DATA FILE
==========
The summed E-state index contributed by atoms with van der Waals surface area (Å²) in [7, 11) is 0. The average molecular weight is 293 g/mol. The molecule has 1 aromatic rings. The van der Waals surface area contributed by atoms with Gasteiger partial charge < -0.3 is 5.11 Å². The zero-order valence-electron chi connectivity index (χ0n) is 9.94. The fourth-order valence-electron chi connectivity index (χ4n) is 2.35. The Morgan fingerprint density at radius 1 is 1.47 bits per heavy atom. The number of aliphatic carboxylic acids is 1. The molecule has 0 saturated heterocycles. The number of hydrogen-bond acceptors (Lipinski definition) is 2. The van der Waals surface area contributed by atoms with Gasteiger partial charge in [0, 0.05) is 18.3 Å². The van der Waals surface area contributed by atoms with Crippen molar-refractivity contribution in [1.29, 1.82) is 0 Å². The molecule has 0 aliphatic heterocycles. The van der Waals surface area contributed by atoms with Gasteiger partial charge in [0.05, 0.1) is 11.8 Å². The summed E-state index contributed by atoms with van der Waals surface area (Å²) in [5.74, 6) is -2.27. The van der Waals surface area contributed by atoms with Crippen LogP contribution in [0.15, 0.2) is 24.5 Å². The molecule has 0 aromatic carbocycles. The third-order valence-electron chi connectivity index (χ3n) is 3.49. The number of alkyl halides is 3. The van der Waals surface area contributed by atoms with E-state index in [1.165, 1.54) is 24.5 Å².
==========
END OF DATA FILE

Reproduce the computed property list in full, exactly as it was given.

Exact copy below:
The summed E-state index contributed by atoms with van der Waals surface area (Å²) in [7, 11) is 0. The average molecular weight is 293 g/mol. The molecule has 1 aromatic rings. The van der Waals surface area contributed by atoms with Gasteiger partial charge < -0.3 is 5.11 Å². The zero-order valence-electron chi connectivity index (χ0n) is 9.94. The fourth-order valence-electron chi connectivity index (χ4n) is 2.35. The Morgan fingerprint density at radius 1 is 1.47 bits per heavy atom. The number of aliphatic carboxylic acids is 1. The molecule has 0 saturated heterocycles. The number of hydrogen-bond acceptors (Lipinski definition) is 2. The van der Waals surface area contributed by atoms with Gasteiger partial charge in [0, 0.05) is 18.3 Å². The van der Waals surface area contributed by atoms with Crippen molar-refractivity contribution in [1.29, 1.82) is 0 Å². The molecule has 0 aliphatic heterocycles. The van der Waals surface area contributed by atoms with Gasteiger partial charge in [0.05, 0.1) is 11.8 Å². The summed E-state index contributed by atoms with van der Waals surface area (Å²) in [5.74, 6) is -2.27. The van der Waals surface area contributed by atoms with Crippen LogP contribution in [0.15, 0.2) is 24.5 Å². The molecule has 0 aromatic carbocycles. The third-order valence-electron chi connectivity index (χ3n) is 3.49. The number of alkyl halides is 3. The van der Waals surface area contributed by atoms with E-state index in [1.165, 1.54) is 24.5 Å².